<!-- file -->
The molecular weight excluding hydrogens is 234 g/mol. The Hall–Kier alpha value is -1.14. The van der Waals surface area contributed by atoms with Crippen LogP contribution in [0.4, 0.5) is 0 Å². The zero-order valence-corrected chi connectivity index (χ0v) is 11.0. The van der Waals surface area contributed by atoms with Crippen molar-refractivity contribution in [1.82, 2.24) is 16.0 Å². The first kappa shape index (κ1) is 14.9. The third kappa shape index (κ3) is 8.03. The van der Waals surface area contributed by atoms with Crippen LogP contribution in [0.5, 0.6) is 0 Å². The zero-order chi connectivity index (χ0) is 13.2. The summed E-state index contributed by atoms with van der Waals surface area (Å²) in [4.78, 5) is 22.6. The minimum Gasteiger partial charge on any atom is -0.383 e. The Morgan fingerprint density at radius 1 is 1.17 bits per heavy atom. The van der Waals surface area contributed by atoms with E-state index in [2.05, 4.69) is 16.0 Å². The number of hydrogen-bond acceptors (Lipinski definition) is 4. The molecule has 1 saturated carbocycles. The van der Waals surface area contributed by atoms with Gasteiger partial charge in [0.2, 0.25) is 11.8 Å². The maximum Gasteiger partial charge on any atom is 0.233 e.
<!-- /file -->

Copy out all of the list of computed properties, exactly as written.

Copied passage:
The molecular weight excluding hydrogens is 234 g/mol. The Hall–Kier alpha value is -1.14. The van der Waals surface area contributed by atoms with Crippen LogP contribution in [0.4, 0.5) is 0 Å². The zero-order valence-corrected chi connectivity index (χ0v) is 11.0. The van der Waals surface area contributed by atoms with Crippen molar-refractivity contribution in [1.82, 2.24) is 16.0 Å². The first kappa shape index (κ1) is 14.9. The third kappa shape index (κ3) is 8.03. The van der Waals surface area contributed by atoms with Crippen LogP contribution in [0.5, 0.6) is 0 Å². The zero-order chi connectivity index (χ0) is 13.2. The summed E-state index contributed by atoms with van der Waals surface area (Å²) in [4.78, 5) is 22.6. The minimum Gasteiger partial charge on any atom is -0.383 e. The Morgan fingerprint density at radius 1 is 1.17 bits per heavy atom. The van der Waals surface area contributed by atoms with E-state index in [2.05, 4.69) is 16.0 Å². The number of hydrogen-bond acceptors (Lipinski definition) is 4. The molecule has 1 saturated carbocycles. The van der Waals surface area contributed by atoms with Gasteiger partial charge in [0.2, 0.25) is 11.8 Å². The maximum Gasteiger partial charge on any atom is 0.233 e.